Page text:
And Now for Something Completely Different: Love (Pt. 1)

… a new series in which Toilet Guppies takes a look at the finest in popular music love balladry. First off is Lou Reed's classic Velvet Underground & Nico tune «I'll Be Your Mirror»:

I'll be your mirror
Reflect what you are, in case you don't know
I'll be the wind, the rain and the sunset
The light on your door to show that you're home

When you think the night has seen your mind
That inside you're twisted and unkind
Let me stand to show that you are blind
Please put down your hands
'Cause I see you

I find it hard to believe you don't know
The beauty that you are
But if you don't, let me be your eyes
A hand in your darkness, so you won't be afraid

When you think the night has seen your mind
That inside you're twisted and unkind
Let me stand to show that you are blind
Please put down your hands
'Cause I see you

I'll be your mirror
(Reflect what you are)
If we could read minds and see completely into the inner sanctum of other people's nekkid selves, piercing their very being without averting our gaze, chances are we'd be scared. Scared or bored. (Or ashamed, should they happen to be better than us—or worse than us, yet not quite frightening.)

I don't know if it was fearlessness, a perpetual sense of excitement or stupid pride that enabled him to do it, but Lou Reed managed to imagine such a scenario and still salvage a belief in love—and convince us, too, which is the real feat. Perhaps sensing some of the hopelessly broken parts inside the heart & mind of his main squeeze at the time, Nico, he sought to assure her he would not avert his eyes in fright, boredom or shame should she drop her guard and reveal her true nature to him. It wasn't long after this, however, that the German chanteuse abruptly ended their liaison by casually announcing, to the Velvet Underground during band rehearsal, something to the effect that she had gone off Jewish cock. (Or so the gossip mill goes.)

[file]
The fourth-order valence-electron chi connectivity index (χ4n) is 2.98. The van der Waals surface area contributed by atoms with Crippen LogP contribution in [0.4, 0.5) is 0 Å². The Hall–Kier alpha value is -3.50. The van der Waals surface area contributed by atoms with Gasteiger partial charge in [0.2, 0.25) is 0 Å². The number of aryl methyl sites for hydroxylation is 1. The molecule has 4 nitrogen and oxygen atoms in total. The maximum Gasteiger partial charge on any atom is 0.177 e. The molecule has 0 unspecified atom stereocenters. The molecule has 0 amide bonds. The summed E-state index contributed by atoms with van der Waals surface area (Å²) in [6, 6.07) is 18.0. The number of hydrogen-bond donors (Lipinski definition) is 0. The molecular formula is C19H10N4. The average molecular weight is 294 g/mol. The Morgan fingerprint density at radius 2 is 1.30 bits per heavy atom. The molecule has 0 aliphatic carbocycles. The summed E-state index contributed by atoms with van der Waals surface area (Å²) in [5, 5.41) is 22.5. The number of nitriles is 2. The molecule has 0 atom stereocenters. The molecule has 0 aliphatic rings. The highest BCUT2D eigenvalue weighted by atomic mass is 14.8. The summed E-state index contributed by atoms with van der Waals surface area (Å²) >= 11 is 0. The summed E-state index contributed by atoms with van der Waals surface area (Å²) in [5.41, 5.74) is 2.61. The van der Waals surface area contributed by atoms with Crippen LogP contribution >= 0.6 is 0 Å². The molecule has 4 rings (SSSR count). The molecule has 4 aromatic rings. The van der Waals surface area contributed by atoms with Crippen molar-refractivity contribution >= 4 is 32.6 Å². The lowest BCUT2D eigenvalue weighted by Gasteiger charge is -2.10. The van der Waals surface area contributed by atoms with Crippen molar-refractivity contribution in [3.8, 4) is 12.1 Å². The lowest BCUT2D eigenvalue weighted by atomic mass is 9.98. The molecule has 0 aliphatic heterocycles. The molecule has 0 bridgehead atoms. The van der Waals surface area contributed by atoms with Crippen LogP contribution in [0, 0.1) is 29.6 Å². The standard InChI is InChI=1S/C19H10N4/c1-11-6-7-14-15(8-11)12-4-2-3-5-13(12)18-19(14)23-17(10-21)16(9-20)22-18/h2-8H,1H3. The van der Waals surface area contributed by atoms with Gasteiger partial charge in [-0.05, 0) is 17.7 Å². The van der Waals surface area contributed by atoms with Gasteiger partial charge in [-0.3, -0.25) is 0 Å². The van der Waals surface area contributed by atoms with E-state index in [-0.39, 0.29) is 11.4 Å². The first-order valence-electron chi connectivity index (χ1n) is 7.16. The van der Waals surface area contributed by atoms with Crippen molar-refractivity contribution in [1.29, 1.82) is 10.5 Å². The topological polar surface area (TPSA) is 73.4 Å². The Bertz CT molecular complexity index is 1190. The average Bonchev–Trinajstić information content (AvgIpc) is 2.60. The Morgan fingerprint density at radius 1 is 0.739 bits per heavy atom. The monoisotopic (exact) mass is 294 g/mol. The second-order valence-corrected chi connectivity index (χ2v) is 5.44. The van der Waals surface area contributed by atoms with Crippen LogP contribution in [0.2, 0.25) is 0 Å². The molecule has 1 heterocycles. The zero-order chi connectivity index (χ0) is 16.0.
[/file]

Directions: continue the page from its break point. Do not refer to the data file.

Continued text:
This ultimate come-back aside, «I'll Be Your Mirror» is an enduring song of love and support that rings just as true between real friends as it does between sincere lovers. (Tolerance and acceptance are not yet romantic love, so it may even work better that way.) It also stands out by being, despite the clunky rhymes of its poetry and its lack of eloquence, an intelligent love song, which would be a dying breed if it weren't already just a curious anomaly occurring at intervals so few and far between they're all but statistically insignificant. Fools rush in and write songs about love for other fools to rush in to. But this song doesn't promise anything wild and crazy like everlasting love, or resort to pompous imagery and metaphors. «I'll Be Your Mirror» is pure, simple—too straightforward and sincere for poetry.

When a love song falls flat on its face, by failing to achieve for the writer what he intended it to do, it loses credibility, threatening to take Love itself with it. But despite the failure of Reed and Nico's affair, you'd have to be deeply cynical—damaged, in fact (or simply not very tolerant)—to scoff at the message of «I'll Be Your Mirror».

Besides, Nico and Reed would sing this song again, together, many times. As evidenced by the rehearsal and live versions on this sampler:

1. The Velvet Underground & NicoFactory rehearsal
2. The Velvet Underground & Nico—alternate mix, from the Norman Dolph acetate